4. Children and adults with persistent familial phonological processing disorders (FPPD);
  5. Unaffected siblings of the individuals affected with FPPD or have recovered from FPPD
  6. Children and adults who have recovered from FPPD;
  7. Unaffected siblings of the individuals who have recovered from FPPD;
  8. Children and adults with normal speech and language development who will comprise the control groups.

Design: A Natural history design will be used to compare affected and unaffected family members with healthy volunteers with normal speech and language.

Outcome Measures: Genetic markers and pedigree analyses will be used to test familial inheritance patterns. Speech and language development will be compared using indices of speech perception, auditory perception, self monitoring of one's own speech, language complexity, motor complexity, speech learning, phonological processing and verbal/nonverbal memory.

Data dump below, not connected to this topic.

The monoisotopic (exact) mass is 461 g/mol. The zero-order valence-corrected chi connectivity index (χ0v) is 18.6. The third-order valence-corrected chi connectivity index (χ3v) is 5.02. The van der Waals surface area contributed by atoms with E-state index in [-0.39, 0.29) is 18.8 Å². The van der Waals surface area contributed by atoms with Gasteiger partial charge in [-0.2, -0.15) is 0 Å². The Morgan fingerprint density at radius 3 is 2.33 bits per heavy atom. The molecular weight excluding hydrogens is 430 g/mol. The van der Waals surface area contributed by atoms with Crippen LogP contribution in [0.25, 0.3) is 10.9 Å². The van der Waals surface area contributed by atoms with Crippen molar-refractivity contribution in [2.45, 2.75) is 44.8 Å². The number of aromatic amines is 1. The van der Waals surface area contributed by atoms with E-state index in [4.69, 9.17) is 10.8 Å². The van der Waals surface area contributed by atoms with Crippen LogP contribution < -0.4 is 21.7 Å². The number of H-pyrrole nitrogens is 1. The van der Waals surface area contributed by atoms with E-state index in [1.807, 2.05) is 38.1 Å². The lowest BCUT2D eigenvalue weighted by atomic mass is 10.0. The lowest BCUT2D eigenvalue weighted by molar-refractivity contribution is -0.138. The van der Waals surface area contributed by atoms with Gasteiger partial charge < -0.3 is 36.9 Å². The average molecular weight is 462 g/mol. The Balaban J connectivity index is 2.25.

Study Design

Study Type : Observational
Estimated Enrollment : 375 participants
Official Title: Characteristics of Idiopathic Familial Speech Disorders
Study Start Date : May 22, 1996
Primary Completion Date : November 13, 2009

Resource links provided by the National Library of Medicine

U.S. FDA Resources

Groups and Cohorts

Outcome Measures

Eligibility Criteria

Information from the National Library of Medicine

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Ages Eligible for Study:   Child, Adult, Senior
Sexes Eligible for Study:   All
Accepts Healthy Volunteers:   Yes


i. Normal Language Development, Hearing and Cognition

ii. The following screening tests previously published with norms were found to have a good distribution for determining normal functioning in adolescents and adults as all subjects did not hit ceiling and all had scores greater than or equal to the 80th percentile. These tests are being used to ensure that subjects affected with stuttering or FPPD do not have other disorders such as hearing loss, language delay, or mental retardation.

Peabody Picture Vocabulary Test III (PPVT-III)